Change of working hours in Ramadan suggested

Updated 12 July 2014
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Change of working hours in Ramadan suggested

Public and private sector workers have called on the government to review working hours for Muslims in Ramadan to improve productivity, including looking at evening shifts.
They told Arab News that the review should take into account changes to routines and sleeping hours during the month of fasting.
They said there are poor services at many government offices during Ramadan, particularly during the first week when staff members are either absent or not doing their work.
Ali Hazaa, who works for a private company, said he finds it difficult to get used to the different work schedule in Ramadan and is unable to get to bed early. He said lack of sleep results in lethargy at work.
“It would be better for Ramadan to be a holiday for all employees so they can have enough time to fulfill religious obligations, or to have an evening shift so they can coordinate their work and prevent delays,” he said.
Saleh Al-Hamadi, a worker, said: “I think it would be better for working hours to change to the evening during Ramadan so that staff are not lazy and can do their work properly.”
Other workers, however, say that Ramadan does not affect their productivity. “I support the need for employees to work during Ramadan,” said Hassan Alqani. “But I think the work period should be reduced to two weeks during the month to allow individuals enough time to attend to their social and religious obligations, particularly during the last 10 days of Ramadan.”
He said workers are tired and absent from work mainly because they have to adjust to new routines, especially at the beginning of the month.
For Ahmed Eid, working in Ramadan is special because of the balance required for worship and working. “Undoubtedly, the productivity of employees declines during Ramadan for a number of health and biological reasons, but I think this is exacerbated by the later working hours in Ramadan, which starts at 10:00 a.m.,” he said. “Making working hours from 7:00 a.m. to 12 noon in my opinion would be much better in terms of regulating employees' time and productivity levels.”
Khaled Al-Zahrani said he prefers working during Ramadan and does not find it difficult. “I prefer working during the day in Ramadan because it is easier. There are fewer people at government departments during this time.”
Ahmed Asiri said something must be done to improve productivity at government departments. “We have a hard time at government departments in Ramadan because there are fewer employees.
This results in paperwork and procedures taking longer,” he said.


Trump slams rush to condemn Saudi Arabia over Jamal Khashoggi disappearance

Updated 17 October 2018
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Trump slams rush to condemn Saudi Arabia over Jamal Khashoggi disappearance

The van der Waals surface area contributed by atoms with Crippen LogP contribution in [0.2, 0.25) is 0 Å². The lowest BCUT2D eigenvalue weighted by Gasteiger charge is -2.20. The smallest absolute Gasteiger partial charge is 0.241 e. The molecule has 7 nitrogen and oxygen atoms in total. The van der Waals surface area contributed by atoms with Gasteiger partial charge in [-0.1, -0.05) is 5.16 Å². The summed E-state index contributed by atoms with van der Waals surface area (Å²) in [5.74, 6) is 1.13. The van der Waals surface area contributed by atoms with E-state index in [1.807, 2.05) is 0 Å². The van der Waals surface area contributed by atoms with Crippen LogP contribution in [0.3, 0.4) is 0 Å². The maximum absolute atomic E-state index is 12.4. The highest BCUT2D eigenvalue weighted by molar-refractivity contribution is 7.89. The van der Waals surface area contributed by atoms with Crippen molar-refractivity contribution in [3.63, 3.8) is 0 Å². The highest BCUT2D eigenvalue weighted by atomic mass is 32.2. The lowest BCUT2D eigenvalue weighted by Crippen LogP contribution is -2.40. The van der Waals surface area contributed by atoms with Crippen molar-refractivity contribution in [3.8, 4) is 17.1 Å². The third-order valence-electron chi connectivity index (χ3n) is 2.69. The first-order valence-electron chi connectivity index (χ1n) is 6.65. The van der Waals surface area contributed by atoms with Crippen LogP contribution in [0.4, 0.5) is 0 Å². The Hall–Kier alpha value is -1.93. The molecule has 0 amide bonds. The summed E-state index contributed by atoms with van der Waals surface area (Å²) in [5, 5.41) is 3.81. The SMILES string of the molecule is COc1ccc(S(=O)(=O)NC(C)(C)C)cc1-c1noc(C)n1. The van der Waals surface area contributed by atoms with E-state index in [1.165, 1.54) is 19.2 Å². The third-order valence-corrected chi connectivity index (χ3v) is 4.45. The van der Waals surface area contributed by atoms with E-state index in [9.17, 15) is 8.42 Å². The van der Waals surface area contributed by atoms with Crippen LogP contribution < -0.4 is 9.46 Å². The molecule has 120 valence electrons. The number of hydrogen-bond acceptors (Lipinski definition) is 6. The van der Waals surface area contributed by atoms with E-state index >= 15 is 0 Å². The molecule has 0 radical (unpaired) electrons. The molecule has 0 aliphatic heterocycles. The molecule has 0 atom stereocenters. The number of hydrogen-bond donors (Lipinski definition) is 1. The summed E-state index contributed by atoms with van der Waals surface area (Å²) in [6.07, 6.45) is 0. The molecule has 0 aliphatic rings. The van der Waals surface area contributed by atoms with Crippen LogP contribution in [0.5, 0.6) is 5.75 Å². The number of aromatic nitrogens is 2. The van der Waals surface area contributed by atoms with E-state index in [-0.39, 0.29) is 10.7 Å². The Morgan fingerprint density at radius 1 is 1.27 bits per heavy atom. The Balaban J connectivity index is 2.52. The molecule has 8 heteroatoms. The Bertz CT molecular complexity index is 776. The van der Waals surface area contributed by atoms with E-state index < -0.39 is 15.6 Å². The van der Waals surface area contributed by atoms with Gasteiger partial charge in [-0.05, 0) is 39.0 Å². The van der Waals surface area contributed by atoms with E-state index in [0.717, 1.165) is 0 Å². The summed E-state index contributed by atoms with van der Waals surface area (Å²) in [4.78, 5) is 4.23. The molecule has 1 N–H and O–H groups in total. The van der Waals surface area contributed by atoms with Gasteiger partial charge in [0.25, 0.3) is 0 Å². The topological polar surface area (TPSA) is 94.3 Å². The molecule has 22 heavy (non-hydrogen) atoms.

• ‘I think we have to find out what happened first’
  • ‘Here we go again with, you know, you’re guilty until proven innocent. I don’t like that’

WASHINGTON: President Donald Trump on Tuesday criticized rapidly mounting global condemnation of Saudi Arabia over the mystery of missing journalist Jamal Khashoggi, warning of a rush to judgment and echoing the Saudis’ request for patience.

In an interview with The Associated Press, Trump compared the case of Khashoggi to the allegations of sexual assault leveled against Supreme Court Justice Brett Kavanaugh during his confirmation hearing.

“I think we have to find out what happened first,” Trump said. “Here we go again with, you know, you’re guilty until proven innocent. I don’t like that. We just went through that with Justice Kavanaugh and he was innocent all the way as far as I’m concerned.”

The Oval Office interview came not long after Trump spoke Tuesday with Saudi Crown Prince Mohammed bin Salman. He spoke by phone a day earlier with King Salman.

After speaking with the king, Trump floated the idea that “rogue killers” may have been responsible for the disappearance. The president told the AP on Tuesday that that description was informed by his “feeling” from his conversation with Salman and that the king did not use the term.

“It sounded to me, maybe these could have been rogue killers,” Trump said.

US Secretary of State Mike Pompeo is now in Turkey and has met with President Recep Tayipp Erdogan after the senior US diplomat’s talks with King Salman and the crown prince in Riyadh on the case of Khashoggi.

Pompeo had a brief meeting with the king before a lengthy, 40-minute discussion with the crown prince.

“We are strong and old allies. We face our challenges together,” the crown prince said as he warmly welcomed Pompeo to the Saudi capital.

Saudi Minister of Foreign Affairs Adel Al-Jubeir also had talks with Pompeo. “The secretary and the foreign minister agreed on the importance of a thorough, transparent, and timely investigation,” State Department spokeswoman Heather Nauert said later.

Khashoggi, a Saudi citizen who lived in the US, disappeared on Oct. 2 after visiting the Saudi Consulate in Istanbul to complete paperwork related to his divorce. Saudi Arabia and Turkey have set up a joint team to investigate the disappearance.